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Foods that help prevent ED

Siski Green / 14 January 2016

New research points to certain flavonoid-rich foods to help prevent erectile dysfunction (ED).

Man holding blueberries
Anthocyanin is found in blueberries, cherries, blackberries, radishes and blackcurrants.

Erectile dysfunction isn’t rare – in fact, estimates suggest that around half of men over 40 will experience it to some degree at some point in their lives, so new research revealing that a diet rich in flavonoid-rich foods such as blueberries and cherries can help prevent erectile dysfunction will prove to be good news. 

Related: Men, ageing and sex: how it changes

For the study, published in the American Journal of Clinical Nutrition, 50,000 middle-aged men were given regular questionnaires asking about their ability to get and also to maintain an erection, as well as information regarding their diets and other lifestyle factors such as smoking, caffeine intake and weight too. They were specifically required to report not only on whether they could achieve a penile erection but also whether they could achieve and maintain one sufficiently for sexual intercourse. 

When the researchers assessed the data they found that eating berries had the most significant impact on possible future problems with getting or maintaining an erection. They found that berries containing a specific type of flavonoid, called anthocyanin, provided the biggest difference. Anthocyanin is found in blueberries, cherries, blackberries, radishes and blackcurrants.  They also found that flavanone and flavone were effective too - these are found in citrus fruits. 

Related: The truth about antioxidants

Eating plenty of fruit appears to be very effective in preventing problems with erections generally, with a higher total fruit intake being associated with a 14% reduction in the risk of developing any. 

“The participants in the top quintile of fruit intake – the top 20% of our study population – ate more than 3.7 servings a day, while the lowest quintile (bottom 20%) ate less than 1.4 servings a day,” says study author Professor Aedin Cassidy. “For berries we compared negligible intake with those consumed more than three portions per week and this showed a 12% reduction in risk with higher intake. So small changes to the habitual diet is associated with a reduction in risk of ED.”

The greatest prevention in ED was seen in men who ate more fruit and also exercised, backing up earlier research indicating the importance of exercise for maintaining erectile function into and beyond middle age.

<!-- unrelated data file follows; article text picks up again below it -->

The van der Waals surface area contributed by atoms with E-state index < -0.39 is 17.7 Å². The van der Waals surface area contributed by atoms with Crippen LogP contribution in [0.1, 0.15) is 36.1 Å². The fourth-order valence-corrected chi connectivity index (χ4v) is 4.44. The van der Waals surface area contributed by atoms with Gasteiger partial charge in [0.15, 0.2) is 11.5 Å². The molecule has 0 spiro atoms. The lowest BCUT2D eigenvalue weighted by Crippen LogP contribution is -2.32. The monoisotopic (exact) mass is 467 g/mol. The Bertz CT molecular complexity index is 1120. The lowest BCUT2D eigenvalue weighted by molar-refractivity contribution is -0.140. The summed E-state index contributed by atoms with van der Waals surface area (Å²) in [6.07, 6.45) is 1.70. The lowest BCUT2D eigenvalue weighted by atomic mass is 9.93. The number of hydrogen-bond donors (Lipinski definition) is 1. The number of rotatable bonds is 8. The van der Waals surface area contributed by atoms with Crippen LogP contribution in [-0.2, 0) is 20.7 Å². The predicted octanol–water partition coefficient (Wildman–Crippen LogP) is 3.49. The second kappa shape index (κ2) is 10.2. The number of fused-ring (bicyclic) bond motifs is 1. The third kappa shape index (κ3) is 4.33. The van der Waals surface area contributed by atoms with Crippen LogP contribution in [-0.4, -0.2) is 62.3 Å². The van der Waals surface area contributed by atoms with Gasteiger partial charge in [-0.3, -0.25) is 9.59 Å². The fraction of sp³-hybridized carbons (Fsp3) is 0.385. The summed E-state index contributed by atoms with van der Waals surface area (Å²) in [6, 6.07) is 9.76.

Related: Eat the rainbow – the colourful foods that can help your health

While this research is good news a change in diet won’t help men with all types of erectile dysfunction. Many men experience problems with getting and maintaining erections because of psychological or emotional issues such as depression, for example, others may experience it as a result of medication, neurological conditions such as multiple sclerosis, for example, and injury can also be a factor. 

Related: When it’s normal not to want to get between the sheets with your other half

What’s more eating berries and other fruits likely won’t keep your erections strong if you don’t exercise, if you smoke or are overweight, all of which are factors involved in erectile health.

Numerous studies have shown that being overweight, smoking and not doing regular exercise contribute to erectile dysfunction, as well as preventing a host of other diseases. So your best bet is to eat healthily with a diet rich in fresh fruit and vegetables, exercise regularly, maintain a healthy weight and quit smoking. Not only will you be protecting your penis that way, you’ll also be protecting your other essential organs too!

Related: Enjoying sex with erectile dysfunction

The collaborative study was undertaken by the University of East Anglia (UEA) and Harvard University.


The opinions expressed are those of the author and are not held by Saga unless specifically stated. The material is for general information only and does not constitute investment, tax, legal, medical or other form of advice. You should not rely on this information to make (or refrain from making) any decisions. Always obtain independent, professional advice for your own particular situation.